31 Fascinating Olympics Facts for Kids
In Exactly two years, we get swept up in the enchantment of the Olympic Games. We stand on the sides and observe as athletes demonstrate superhuman bodily and cognitive power and dedication. We discover their names and tales, but to what extent do we really understand this amazing occasion? Do you want to know more? For children, here are some amazing and exciting Olympic facts.
31 Interesting Olympic Facts for Children
In 776 B.C., the very first Olympic Games were held.
The Olympic Games comprised boxing, chariot race, discus, long jump, javelin, and wrestling and could run up to six months as elements of an Ancient Greek celebration honoring and celebrating Zeus. To discover more, watch this clip.
Competitors participated in the original Olympic Games in their underwear.
The term gymnasium comes from the Greek word “gymnos,” which implies “naked.”
In 393 A.D., the Ancient Olympic Games came to a close.
The Olympics were declared a pagan holiday by Emperor Theodosius I, a Roman emperor, due to the religious aspects of the rituals. Discover more about why Romans discontinued the Games in this video.
Athens, Greece hosted the first modern Olympics.
Baron Pierre de Coubertin resurrected the games in 1896, dubbing the revived tournament the “modern Olympics”—and it’s still going well. Find out more about what occurred!
Twenty-three nations have held the modern Olympics.
Australia, Austria, Belgium, Brazil, Canada, China, Finland, France, Germany, Greece, Italy, Japan, Mexico, Norway, Russia, Spain, Sweden, Switzerland, South Korea, United Kingdom, United States, and Yugoslavia are among the Olympic host nations.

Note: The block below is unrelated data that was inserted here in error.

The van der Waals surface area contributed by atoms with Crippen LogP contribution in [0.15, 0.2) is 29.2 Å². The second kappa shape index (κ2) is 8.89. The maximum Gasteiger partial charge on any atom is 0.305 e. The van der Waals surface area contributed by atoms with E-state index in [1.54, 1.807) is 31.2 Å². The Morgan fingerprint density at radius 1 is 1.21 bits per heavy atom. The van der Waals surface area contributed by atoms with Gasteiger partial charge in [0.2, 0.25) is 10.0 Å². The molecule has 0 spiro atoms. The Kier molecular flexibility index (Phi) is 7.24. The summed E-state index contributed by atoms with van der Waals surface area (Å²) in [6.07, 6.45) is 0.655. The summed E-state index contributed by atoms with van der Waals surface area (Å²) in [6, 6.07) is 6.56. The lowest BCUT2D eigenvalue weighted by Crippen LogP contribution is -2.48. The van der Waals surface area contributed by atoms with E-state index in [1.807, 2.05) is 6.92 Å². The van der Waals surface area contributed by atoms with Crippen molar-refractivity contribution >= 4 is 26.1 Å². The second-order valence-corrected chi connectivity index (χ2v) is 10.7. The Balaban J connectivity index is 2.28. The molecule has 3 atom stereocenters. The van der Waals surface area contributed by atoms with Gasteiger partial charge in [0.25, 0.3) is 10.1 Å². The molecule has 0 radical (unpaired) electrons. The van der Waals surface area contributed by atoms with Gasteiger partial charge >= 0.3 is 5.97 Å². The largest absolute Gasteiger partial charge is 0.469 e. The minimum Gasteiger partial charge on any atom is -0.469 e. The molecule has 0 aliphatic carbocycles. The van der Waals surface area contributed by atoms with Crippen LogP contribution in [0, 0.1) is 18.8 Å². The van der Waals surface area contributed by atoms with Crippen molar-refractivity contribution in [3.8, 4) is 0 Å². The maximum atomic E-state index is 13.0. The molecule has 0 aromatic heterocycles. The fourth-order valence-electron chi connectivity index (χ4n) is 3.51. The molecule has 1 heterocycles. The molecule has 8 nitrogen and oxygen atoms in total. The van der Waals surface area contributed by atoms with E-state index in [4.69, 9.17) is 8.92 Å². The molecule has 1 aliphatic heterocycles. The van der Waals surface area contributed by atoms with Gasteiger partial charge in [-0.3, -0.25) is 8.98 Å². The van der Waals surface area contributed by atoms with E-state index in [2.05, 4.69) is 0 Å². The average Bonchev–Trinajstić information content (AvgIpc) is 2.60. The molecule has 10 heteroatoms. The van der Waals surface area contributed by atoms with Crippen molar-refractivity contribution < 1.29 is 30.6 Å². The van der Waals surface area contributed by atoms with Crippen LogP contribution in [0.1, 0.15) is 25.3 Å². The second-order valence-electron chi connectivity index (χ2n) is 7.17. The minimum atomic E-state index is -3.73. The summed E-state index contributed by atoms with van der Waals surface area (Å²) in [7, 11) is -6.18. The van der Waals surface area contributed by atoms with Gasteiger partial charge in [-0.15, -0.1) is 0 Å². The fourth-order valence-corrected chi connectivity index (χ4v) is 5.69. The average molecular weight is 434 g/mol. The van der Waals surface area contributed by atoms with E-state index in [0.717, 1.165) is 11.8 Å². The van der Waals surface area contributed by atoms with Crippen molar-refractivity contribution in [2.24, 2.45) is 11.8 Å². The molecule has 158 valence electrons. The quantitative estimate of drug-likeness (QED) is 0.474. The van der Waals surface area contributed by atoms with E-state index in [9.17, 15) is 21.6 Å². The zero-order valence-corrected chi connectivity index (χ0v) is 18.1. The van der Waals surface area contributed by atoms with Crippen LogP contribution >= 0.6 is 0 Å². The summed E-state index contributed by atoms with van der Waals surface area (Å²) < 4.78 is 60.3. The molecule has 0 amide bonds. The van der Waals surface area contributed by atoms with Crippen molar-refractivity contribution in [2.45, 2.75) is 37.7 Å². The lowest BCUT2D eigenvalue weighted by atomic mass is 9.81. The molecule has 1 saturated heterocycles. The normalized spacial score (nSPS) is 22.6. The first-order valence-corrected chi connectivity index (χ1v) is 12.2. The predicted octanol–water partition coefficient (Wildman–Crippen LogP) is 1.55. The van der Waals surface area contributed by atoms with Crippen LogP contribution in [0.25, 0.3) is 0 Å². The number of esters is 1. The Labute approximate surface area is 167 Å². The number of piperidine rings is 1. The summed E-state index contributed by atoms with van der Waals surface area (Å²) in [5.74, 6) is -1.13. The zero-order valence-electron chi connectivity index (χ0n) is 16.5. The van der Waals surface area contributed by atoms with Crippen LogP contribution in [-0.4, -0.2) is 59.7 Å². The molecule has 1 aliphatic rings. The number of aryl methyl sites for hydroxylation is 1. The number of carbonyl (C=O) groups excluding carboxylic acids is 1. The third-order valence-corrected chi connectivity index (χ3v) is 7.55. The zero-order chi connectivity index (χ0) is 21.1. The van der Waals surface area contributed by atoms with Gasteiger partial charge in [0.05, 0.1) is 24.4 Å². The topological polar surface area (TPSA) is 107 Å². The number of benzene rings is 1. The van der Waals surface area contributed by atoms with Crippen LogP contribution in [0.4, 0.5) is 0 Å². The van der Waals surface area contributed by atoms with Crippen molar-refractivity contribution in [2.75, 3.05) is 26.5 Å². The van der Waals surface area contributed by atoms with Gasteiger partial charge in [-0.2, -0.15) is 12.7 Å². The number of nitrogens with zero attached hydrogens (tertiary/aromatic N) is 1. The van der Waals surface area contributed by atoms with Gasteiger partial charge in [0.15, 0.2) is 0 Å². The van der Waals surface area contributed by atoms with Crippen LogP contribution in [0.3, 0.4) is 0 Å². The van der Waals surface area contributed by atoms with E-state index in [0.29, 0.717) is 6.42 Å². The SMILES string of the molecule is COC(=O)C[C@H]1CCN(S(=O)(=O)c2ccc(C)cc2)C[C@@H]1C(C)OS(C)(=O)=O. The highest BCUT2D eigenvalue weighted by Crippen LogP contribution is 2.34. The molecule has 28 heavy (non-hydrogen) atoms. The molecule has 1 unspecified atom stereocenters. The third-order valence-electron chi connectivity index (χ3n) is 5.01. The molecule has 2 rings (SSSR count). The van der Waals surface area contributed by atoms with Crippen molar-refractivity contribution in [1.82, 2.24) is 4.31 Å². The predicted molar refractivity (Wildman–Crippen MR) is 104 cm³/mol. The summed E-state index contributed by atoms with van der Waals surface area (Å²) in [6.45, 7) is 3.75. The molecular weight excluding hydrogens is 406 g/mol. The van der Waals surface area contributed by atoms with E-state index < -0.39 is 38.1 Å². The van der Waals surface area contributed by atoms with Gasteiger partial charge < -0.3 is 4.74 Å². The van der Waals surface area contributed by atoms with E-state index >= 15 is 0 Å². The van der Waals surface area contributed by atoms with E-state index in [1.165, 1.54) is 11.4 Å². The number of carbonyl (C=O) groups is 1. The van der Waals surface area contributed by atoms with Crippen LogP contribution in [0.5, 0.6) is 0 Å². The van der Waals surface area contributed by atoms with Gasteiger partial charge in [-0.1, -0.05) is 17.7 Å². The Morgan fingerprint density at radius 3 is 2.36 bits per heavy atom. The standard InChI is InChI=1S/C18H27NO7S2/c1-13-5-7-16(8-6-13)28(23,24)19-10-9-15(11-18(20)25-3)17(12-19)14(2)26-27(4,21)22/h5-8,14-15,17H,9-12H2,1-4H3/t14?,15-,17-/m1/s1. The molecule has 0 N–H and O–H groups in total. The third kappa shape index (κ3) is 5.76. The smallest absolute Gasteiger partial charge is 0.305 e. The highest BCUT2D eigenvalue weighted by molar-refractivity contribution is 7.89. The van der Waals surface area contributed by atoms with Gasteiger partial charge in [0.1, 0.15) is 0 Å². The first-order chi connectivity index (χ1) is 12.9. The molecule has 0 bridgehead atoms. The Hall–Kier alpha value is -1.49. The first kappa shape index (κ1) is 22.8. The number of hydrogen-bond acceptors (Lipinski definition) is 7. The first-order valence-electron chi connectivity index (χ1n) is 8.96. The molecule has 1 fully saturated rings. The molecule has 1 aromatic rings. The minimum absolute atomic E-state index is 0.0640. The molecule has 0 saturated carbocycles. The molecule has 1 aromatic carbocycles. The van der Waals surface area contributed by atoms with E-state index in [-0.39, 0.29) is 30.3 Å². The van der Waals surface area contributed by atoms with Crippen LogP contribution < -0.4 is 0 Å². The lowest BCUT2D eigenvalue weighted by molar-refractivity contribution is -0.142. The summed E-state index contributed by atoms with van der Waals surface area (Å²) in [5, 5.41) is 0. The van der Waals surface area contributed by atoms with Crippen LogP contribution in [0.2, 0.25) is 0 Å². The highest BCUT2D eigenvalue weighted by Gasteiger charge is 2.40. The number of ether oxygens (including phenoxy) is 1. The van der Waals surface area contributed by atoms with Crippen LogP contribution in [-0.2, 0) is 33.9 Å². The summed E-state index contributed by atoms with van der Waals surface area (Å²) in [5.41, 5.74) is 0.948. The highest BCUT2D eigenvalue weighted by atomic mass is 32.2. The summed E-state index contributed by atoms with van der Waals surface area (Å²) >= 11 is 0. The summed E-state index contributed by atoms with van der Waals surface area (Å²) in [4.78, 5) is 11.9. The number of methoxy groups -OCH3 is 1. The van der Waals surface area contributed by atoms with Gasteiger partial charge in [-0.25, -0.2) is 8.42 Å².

The Olympics was once a place where artists could compete.
Practitioners such as builders, painters, composers, sculptors, and writers competed for awards from 1921 until 1948. Find out everything about the time when the painting was an Olympic sport.
The Olympics used to be held solely in the summer.
It wasn’t until 1924 that the first winter games were held.
In the Southern Hemisphere, the Winter Games have never been held.
There is an excessive amount of heat there. Ice and snow are required for winter activities!
The United States is the only nation to have hosted the Summer Olympics 4 times.
The Summer Olympics were held in St. Louis in 1904, Los Angeles in 1932 and 1984, and Atlanta in 1996. (1996). In 2028, Los Angeles will organize the Olympics for the 3rd season.
Only London has hosted the Summer Olympics three times.
The Summer Olympics were held in London in 1908, 1948, and 2012.
Three times in the modern era, the Olympics have been abandoned.
World War I (Berlin 1916) and World War II forced the cancellation of the Games (Tokyo 1940 and London 1944).
The five continents are represented by the rings on the Olympic flag.
The five linked rings symbolize the continents’ solidarity and unity: Africa, America (North and South), Asia, Europe, and Oceania. Discover the true meaning of the Olympic rings.
Every national flag is represented by the Olympic ring colors.
When Baron Pierre de Coubertin formed the modern Olympics, he chose the colors (blue, green, yellow, black, and red) so that at least one of them could be seen on the flags of every country on the planet.
Every Olympic Games has its motto.
“Together for a Shared Future” is the 2022 Beijing Winter Olympics slogan.
Champions of the ancient Olympics were presented with olive garland.
Medals were not used in old Greece.
In 1904, gold, silver, and bronze medals were first introduced.